* BrokenPedestal: [[spoiler: Cole, [[spoiler:Cole, after the affair]]. Everyone takes it really hard, probably because [[spoiler: if [[spoiler:if a Golden Boy like Cole Phelps isn't above corruption, no one is]].



* CallBack: Remember [[spoiler: California Fire and Life, Instaheat, Keystone Films, and Elysian Fields and its "Building a Better California" ads?]] Yeah, they're gonna be important later on.

to:

* CallBack: Remember [[spoiler: California [[spoiler:California Fire and Life, Instaheat, Keystone Films, and Elysian Fields and its "Building a Better California" ads?]] Yeah, they're gonna be important later on.



* CarCushion: During a lover's quarrel in a Vice street crime, one man falls from a roof to [[GoryDiscretionShot land neatly in the bed of a pickup truck.]] [[spoiler: Dr. Stoneman in "The Naked City]] doesn't quite get that same dignity.

to:

* CarCushion: During a lover's quarrel in a Vice street crime, one man falls from a roof to [[GoryDiscretionShot land neatly in the bed of a pickup truck.]] [[spoiler: Dr.[[spoiler:Dr. Stoneman in "The Naked City]] doesn't quite get that same dignity.



* TheChanteuse: Elsa Lichtmann. Subverted in that [[spoiler: far from being unattainable, or even [[BettyAndVeronica The Veronica]], she becomes TheHero's lover]].
* ChekhovsGun: [[spoiler: That city freeway project you hear about in the beginning of the game? The Suburban Redevelopment Fund sets up the story's underlying conspiracy in order to get in on the action]].

to:

* TheChanteuse: Elsa Lichtmann. Subverted in that [[spoiler: far [[spoiler:far from being unattainable, or even [[BettyAndVeronica The Veronica]], she becomes TheHero's lover]].
* ChekhovsGun: [[spoiler: That [[spoiler:That city freeway project you hear about in the beginning of the game? The Suburban Redevelopment Fund sets up the story's underlying conspiracy in order to get in on the action]].



** [[spoiler: The very first guy you interview during your first Homicide case turns out to be the SerialKiller responsible for all the subsequent murders you investigate.]]
** A minor yet literal example: Felix Navarro is the bus driver in "Manifest Destiny." [[spoiler: In "A Polite Invitation", he is one of the Marines Kelso calls to raid Monroe's house.]]
* TheConspiracy: [[spoiler: Here's how the Suburban Redevelopment Fund scam works: the SRF buys up land that the city plans to repurchase through eminent domain for the new freeway project, burning down the house of anyone who refuses to sell. Then they put up cheap houses using substandard materials to boost the land's value, which will force the city to buy it back from them at a massively inflated price.]]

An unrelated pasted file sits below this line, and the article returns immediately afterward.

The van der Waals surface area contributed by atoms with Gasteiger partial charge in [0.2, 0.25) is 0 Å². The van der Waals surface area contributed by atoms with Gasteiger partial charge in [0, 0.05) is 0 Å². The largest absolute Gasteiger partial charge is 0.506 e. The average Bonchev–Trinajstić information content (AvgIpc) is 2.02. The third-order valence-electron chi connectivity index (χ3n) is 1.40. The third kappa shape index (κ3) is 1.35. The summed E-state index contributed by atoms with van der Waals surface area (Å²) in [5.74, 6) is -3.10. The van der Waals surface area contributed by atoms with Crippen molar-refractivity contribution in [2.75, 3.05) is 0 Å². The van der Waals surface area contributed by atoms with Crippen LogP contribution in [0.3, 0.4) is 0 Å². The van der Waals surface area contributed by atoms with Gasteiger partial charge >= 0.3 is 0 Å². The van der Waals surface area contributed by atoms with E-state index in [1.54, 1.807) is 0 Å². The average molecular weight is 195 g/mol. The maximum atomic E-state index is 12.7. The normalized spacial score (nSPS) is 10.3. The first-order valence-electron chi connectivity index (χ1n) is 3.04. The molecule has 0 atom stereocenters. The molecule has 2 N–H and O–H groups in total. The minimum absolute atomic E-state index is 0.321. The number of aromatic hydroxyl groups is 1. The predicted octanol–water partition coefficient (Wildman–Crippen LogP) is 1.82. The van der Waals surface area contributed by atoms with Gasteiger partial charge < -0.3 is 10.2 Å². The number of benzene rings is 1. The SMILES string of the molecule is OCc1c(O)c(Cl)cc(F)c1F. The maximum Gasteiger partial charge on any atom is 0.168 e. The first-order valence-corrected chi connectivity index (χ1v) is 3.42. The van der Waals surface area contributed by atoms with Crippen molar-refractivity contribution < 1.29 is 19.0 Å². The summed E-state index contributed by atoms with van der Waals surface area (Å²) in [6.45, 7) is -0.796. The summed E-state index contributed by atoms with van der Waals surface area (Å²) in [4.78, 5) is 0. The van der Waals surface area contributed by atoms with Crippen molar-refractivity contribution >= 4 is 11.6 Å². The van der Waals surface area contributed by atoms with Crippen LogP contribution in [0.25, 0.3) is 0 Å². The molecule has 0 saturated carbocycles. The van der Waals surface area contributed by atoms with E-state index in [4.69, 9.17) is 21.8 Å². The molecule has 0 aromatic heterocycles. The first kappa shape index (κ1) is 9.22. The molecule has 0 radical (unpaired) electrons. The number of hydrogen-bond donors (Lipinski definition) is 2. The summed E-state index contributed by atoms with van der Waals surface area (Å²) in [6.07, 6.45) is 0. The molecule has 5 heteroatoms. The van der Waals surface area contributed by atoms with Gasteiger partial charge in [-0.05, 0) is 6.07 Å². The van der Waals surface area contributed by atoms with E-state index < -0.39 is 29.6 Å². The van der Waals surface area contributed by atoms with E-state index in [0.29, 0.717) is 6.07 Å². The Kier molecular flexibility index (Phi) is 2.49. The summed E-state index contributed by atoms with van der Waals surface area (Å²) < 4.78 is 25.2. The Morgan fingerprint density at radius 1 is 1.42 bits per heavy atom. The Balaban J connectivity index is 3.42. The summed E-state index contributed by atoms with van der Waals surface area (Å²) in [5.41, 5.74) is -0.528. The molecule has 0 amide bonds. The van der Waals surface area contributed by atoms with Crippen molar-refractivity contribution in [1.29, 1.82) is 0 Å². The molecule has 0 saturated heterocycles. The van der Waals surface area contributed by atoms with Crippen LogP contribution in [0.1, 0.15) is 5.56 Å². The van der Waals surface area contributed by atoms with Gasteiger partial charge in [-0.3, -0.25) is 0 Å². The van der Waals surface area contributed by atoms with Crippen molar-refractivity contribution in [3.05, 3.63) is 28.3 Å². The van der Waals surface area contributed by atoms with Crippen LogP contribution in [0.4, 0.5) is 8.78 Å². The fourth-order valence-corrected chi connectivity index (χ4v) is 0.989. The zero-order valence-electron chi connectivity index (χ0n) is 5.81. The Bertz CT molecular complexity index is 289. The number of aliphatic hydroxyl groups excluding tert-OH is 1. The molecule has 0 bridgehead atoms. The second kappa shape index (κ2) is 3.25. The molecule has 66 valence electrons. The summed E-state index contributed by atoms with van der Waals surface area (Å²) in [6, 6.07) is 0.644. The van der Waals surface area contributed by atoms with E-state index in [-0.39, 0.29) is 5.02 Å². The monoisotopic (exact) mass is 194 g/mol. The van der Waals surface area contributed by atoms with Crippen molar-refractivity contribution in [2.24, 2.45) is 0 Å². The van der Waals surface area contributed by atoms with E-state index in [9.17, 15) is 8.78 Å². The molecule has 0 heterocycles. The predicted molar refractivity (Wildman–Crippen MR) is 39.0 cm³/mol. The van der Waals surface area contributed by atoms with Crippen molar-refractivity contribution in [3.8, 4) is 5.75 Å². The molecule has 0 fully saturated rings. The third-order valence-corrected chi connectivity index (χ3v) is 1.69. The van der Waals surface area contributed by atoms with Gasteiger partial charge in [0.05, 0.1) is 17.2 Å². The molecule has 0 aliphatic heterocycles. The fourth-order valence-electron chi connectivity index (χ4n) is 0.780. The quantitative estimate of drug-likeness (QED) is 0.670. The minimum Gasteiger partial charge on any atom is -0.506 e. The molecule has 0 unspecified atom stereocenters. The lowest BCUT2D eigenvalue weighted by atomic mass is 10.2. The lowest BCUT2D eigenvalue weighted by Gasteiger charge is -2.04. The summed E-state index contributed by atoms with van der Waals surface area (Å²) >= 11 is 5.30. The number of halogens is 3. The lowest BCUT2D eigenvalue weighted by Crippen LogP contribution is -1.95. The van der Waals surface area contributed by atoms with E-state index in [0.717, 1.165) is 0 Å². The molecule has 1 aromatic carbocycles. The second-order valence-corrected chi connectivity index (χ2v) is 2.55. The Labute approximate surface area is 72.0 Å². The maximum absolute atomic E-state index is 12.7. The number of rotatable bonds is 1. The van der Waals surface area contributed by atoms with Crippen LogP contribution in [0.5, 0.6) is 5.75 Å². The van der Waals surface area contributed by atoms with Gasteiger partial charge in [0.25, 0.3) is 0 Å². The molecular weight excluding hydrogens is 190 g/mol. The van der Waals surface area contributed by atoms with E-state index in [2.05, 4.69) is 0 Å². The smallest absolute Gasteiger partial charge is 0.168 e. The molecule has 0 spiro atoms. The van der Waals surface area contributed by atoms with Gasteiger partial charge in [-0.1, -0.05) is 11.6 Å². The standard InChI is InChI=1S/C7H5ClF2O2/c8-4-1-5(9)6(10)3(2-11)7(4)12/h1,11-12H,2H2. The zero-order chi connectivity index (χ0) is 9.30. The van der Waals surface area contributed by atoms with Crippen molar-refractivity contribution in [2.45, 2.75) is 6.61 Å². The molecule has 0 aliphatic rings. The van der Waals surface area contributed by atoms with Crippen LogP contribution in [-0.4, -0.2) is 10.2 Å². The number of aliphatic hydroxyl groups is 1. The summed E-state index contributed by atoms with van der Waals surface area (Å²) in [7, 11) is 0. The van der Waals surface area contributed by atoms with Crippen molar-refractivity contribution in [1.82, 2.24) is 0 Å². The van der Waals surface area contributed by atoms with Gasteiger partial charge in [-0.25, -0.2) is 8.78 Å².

to:

** [[spoiler: The [[spoiler:The very first guy you interview during your first Homicide case turns out to be the SerialKiller responsible for all the subsequent murders you investigate.]]
** A minor yet literal example: Felix Navarro is the bus driver in "Manifest Destiny." [[spoiler: In [[spoiler:In "A Polite Invitation", he is one of the Marines Kelso calls to raid Monroe's house.]]
* TheConspiracy: [[spoiler: Here's [[spoiler:Here's how the Suburban Redevelopment Fund scam works: the SRF buys up land that the city plans to repurchase through eminent domain for the new freeway project, burning down the house of anyone who refuses to sell. Then they put up cheap houses using substandard materials to boost the land's value, which will force the city to buy it back from them at a massively inflated price.]]



* CowboyCop: Technically not a cop, but [[spoiler: Jack Kelso]] as a special investigator for the D.A. otherwise fits the role.

to:

* CowboyCop: Technically not a cop, but [[spoiler: Jack [[spoiler:Jack Kelso]] as a special investigator for the D.A. otherwise fits the role.



* CriminalMindGames: In the Homicide chapter, [[spoiler:The Black Dahlia killer leaves a series of clues as a taunt to the police, which Phelps uses to track him down.]]

to:

* CriminalMindGames: In the Homicide chapter, [[spoiler:The Black Dahlia killer leaves a series of clues as a taunt to the police, which Phelps uses to track him down.]]down]].



** Roy Earle might take the prize for this. When [[spoiler: Dr. Stoneman defenestrates himself]], Earle's reply is a dry "Didn't see that coming".

to:

** Roy Earle might take the prize for this. When [[spoiler: Dr.[[spoiler:Dr. Stoneman defenestrates himself]], Earle's reply is a dry "Didn't see that coming".



** Cole's [[spoiler:affair. While it would still be a minor scandal in today's society, it wouldn't get him anywhere near the backlash or notoriety among his fellow officers and the odd bystander that it does in the game.]]